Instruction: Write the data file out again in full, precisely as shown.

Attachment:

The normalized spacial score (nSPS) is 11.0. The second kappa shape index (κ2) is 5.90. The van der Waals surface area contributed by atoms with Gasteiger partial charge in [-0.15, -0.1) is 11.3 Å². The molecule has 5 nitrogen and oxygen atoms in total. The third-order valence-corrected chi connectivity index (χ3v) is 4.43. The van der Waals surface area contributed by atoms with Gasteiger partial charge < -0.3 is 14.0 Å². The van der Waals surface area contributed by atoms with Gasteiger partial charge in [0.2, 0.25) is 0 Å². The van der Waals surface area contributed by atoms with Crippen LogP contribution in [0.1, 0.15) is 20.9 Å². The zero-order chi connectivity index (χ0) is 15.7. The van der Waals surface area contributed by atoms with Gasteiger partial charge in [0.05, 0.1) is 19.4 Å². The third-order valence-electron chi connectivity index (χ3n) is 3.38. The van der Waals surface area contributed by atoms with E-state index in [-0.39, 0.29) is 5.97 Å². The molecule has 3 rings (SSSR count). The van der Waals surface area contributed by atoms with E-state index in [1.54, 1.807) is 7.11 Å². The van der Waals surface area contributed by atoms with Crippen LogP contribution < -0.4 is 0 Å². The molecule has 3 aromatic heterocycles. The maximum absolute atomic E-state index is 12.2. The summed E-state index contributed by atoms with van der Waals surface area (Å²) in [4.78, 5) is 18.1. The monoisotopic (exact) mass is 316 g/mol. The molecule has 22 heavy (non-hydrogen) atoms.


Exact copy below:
The normalized spacial score (nSPS) is 11.0. The second kappa shape index (κ2) is 5.90. The van der Waals surface area contributed by atoms with Gasteiger partial charge in [-0.15, -0.1) is 11.3 Å². The molecule has 5 nitrogen and oxygen atoms in total. The third-order valence-corrected chi connectivity index (χ3v) is 4.43. The van der Waals surface area contributed by atoms with Gasteiger partial charge < -0.3 is 14.0 Å². The van der Waals surface area contributed by atoms with Gasteiger partial charge in [0.2, 0.25) is 0 Å². The van der Waals surface area contributed by atoms with Crippen LogP contribution in [0.1, 0.15) is 20.9 Å². The zero-order chi connectivity index (χ0) is 15.7. The van der Waals surface area contributed by atoms with Gasteiger partial charge in [0.05, 0.1) is 19.4 Å². The third-order valence-electron chi connectivity index (χ3n) is 3.38. The van der Waals surface area contributed by atoms with E-state index in [-0.39, 0.29) is 5.97 Å². The molecule has 3 rings (SSSR count). The van der Waals surface area contributed by atoms with E-state index in [1.54, 1.807) is 7.11 Å². The van der Waals surface area contributed by atoms with Crippen LogP contribution < -0.4 is 0 Å². The molecule has 3 aromatic heterocycles. The maximum absolute atomic E-state index is 12.2. The summed E-state index contributed by atoms with van der Waals surface area (Å²) in [4.78, 5) is 18.1. The monoisotopic (exact) mass is 316 g/mol. The molecule has 22 heavy (non-hydrogen) atoms.